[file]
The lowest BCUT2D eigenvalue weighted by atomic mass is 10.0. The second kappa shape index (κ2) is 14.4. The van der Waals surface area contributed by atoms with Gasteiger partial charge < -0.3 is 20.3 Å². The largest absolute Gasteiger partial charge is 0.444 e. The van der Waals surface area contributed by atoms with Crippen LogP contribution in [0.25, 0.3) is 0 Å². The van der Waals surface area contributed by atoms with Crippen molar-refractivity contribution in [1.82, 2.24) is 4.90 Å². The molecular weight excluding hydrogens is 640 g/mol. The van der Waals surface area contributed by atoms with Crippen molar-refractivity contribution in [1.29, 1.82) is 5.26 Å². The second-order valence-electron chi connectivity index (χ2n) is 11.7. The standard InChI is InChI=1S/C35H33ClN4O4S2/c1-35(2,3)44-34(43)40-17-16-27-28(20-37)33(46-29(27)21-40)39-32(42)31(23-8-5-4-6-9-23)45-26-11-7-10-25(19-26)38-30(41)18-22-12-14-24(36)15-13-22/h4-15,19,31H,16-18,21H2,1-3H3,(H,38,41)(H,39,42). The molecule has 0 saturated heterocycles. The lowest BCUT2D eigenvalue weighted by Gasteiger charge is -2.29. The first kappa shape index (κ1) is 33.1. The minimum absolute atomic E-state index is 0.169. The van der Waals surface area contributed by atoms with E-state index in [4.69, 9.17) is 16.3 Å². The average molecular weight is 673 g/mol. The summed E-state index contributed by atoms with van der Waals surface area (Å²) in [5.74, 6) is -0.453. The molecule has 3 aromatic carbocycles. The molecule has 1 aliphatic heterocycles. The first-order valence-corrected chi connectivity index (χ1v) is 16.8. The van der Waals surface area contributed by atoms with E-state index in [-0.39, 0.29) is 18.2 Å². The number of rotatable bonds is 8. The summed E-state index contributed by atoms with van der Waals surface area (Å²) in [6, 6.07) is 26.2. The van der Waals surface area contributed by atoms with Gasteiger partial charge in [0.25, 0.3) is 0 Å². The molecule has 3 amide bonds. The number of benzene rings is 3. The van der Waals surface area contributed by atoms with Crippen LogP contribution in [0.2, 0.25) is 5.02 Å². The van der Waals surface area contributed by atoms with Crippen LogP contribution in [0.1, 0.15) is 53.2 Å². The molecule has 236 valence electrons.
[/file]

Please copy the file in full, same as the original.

The lowest BCUT2D eigenvalue weighted by atomic mass is 10.0. The second kappa shape index (κ2) is 14.4. The van der Waals surface area contributed by atoms with Gasteiger partial charge < -0.3 is 20.3 Å². The largest absolute Gasteiger partial charge is 0.444 e. The van der Waals surface area contributed by atoms with Crippen LogP contribution in [0.25, 0.3) is 0 Å². The van der Waals surface area contributed by atoms with Crippen molar-refractivity contribution in [1.82, 2.24) is 4.90 Å². The molecular weight excluding hydrogens is 640 g/mol. The van der Waals surface area contributed by atoms with Crippen molar-refractivity contribution in [1.29, 1.82) is 5.26 Å². The second-order valence-electron chi connectivity index (χ2n) is 11.7. The standard InChI is InChI=1S/C35H33ClN4O4S2/c1-35(2,3)44-34(43)40-17-16-27-28(20-37)33(46-29(27)21-40)39-32(42)31(23-8-5-4-6-9-23)45-26-11-7-10-25(19-26)38-30(41)18-22-12-14-24(36)15-13-22/h4-15,19,31H,16-18,21H2,1-3H3,(H,38,41)(H,39,42). The molecule has 0 saturated heterocycles. The lowest BCUT2D eigenvalue weighted by Gasteiger charge is -2.29. The first kappa shape index (κ1) is 33.1. The minimum absolute atomic E-state index is 0.169. The van der Waals surface area contributed by atoms with E-state index in [4.69, 9.17) is 16.3 Å². The average molecular weight is 673 g/mol. The summed E-state index contributed by atoms with van der Waals surface area (Å²) in [5.74, 6) is -0.453. The molecule has 3 aromatic carbocycles. The molecule has 1 aliphatic heterocycles. The first-order valence-corrected chi connectivity index (χ1v) is 16.8. The van der Waals surface area contributed by atoms with E-state index in [-0.39, 0.29) is 18.2 Å². The number of rotatable bonds is 8. The summed E-state index contributed by atoms with van der Waals surface area (Å²) in [6, 6.07) is 26.2. The van der Waals surface area contributed by atoms with Gasteiger partial charge in [0.25, 0.3) is 0 Å². The molecule has 3 amide bonds. The number of benzene rings is 3. The van der Waals surface area contributed by atoms with Crippen LogP contribution in [0.2, 0.25) is 5.02 Å². The van der Waals surface area contributed by atoms with Crippen LogP contribution in [0.1, 0.15) is 53.2 Å². The molecule has 236 valence electrons.